1 small can of limeade concentrate
24- 32 oz (3 - 4 cups) carbonated orange soda
the juice of 2 lemons, or 1/2 c. bottled lemon juice
1 orange
1 lemon
1 lime
2/3 c. triple sec (an orange flavored liquor) or other citrusy liquor.*
Into a large pitcher, pour lime juice concentrate and wine. Squeeze the juice of 2 lemons, careful not to get seeds in it! A mesh strainer works well here. Add half the orange soda and any alcohol. Mix well with long spoon. Slice orange, lime and remaining lemon lengthwise, to form circular slices about 1/4 of an inch thick. Remove any seeds. Add to liquid mixture. Cover pitcher with lid or plastic wrap and refrigerate for 1 to 2 hours. It just gets better the longer it's had to sit and chill. I usually make it the night before serving it, or at least earlier in the day. Add the rest of the orange soda to taste and stir before serving to give the carbonation a boost.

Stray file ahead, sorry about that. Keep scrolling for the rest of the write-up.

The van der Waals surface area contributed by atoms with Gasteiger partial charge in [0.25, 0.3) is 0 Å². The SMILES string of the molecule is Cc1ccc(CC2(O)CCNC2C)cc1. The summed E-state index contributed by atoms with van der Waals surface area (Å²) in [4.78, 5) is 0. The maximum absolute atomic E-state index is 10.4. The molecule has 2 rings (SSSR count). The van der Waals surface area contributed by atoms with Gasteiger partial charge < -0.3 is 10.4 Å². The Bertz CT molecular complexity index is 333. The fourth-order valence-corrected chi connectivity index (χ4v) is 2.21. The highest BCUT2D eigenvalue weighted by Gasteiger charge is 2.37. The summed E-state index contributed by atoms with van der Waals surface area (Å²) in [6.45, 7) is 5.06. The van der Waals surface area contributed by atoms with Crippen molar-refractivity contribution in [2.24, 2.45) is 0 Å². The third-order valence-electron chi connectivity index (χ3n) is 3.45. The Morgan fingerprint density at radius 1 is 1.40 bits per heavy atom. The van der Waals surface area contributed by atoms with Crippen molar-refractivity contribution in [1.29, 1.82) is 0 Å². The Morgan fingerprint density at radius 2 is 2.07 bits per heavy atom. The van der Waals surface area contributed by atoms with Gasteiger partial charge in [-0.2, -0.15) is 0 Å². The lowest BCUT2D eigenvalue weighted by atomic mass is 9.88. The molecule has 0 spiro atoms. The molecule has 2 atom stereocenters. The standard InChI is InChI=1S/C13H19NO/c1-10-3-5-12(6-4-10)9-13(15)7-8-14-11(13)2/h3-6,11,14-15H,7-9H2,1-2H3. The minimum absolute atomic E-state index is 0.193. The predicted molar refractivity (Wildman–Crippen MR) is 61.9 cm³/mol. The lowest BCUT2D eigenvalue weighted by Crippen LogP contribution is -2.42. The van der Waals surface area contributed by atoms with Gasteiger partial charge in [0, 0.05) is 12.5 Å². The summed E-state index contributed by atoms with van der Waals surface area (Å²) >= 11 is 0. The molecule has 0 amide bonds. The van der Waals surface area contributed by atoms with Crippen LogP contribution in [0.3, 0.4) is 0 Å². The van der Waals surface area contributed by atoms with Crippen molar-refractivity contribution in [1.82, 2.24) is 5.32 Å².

Allow fruit slices to fall into individual glasses when serving or reserve a few to place in glasses individually. Fruit may dye red so fresh slices in the glasses may make for a better presentation.

This is a very flexible drink to adapt to your taste and preferences. I know it's a little different each time i make it, but the essentials are: red wine, lime, lemon, orange flavors and carbonation. I think the best thing Rosa did was to accomplish both the orange flavor and the carbonation simultaneously. The orange soda is a fun, easy and unexpected secret ingredient.

*I think light rum or triple sec would be the best addition to this if you're looking to amp up the alcohol. More or less than 2/3 cup is a taste preference too, depending on how much you want it to be a mixed drink versus a lighter, daytime summer sip.